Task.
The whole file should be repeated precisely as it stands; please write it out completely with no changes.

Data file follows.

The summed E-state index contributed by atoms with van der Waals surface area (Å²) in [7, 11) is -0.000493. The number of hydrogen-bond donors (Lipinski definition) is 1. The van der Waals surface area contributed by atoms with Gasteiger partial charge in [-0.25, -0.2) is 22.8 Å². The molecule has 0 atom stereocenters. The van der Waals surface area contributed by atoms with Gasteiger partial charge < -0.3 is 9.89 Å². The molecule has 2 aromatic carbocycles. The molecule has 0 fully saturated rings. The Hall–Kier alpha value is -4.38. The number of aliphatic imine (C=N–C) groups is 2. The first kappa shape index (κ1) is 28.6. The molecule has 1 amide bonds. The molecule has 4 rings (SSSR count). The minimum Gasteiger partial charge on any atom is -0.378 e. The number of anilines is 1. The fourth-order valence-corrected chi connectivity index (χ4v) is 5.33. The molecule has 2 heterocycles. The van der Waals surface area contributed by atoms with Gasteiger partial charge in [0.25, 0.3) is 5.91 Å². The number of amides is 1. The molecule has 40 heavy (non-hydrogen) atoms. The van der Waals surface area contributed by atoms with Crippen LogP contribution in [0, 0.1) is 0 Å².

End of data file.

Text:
The summed E-state index contributed by atoms with van der Waals surface area (Å²) in [7, 11) is -0.000493. The number of hydrogen-bond donors (Lipinski definition) is 1. The van der Waals surface area contributed by atoms with Gasteiger partial charge in [-0.25, -0.2) is 22.8 Å². The molecule has 0 atom stereocenters. The van der Waals surface area contributed by atoms with Gasteiger partial charge < -0.3 is 9.89 Å². The molecule has 2 aromatic carbocycles. The molecule has 0 fully saturated rings. The Hall–Kier alpha value is -4.38. The number of aliphatic imine (C=N–C) groups is 2. The first kappa shape index (κ1) is 28.6. The molecule has 1 amide bonds. The molecule has 4 rings (SSSR count). The minimum Gasteiger partial charge on any atom is -0.378 e. The number of anilines is 1. The fourth-order valence-corrected chi connectivity index (χ4v) is 5.33. The molecule has 2 heterocycles. The van der Waals surface area contributed by atoms with Gasteiger partial charge in [0.25, 0.3) is 5.91 Å². The number of amides is 1. The molecule has 40 heavy (non-hydrogen) atoms. The van der Waals surface area contributed by atoms with Crippen LogP contribution in [0, 0.1) is 0 Å².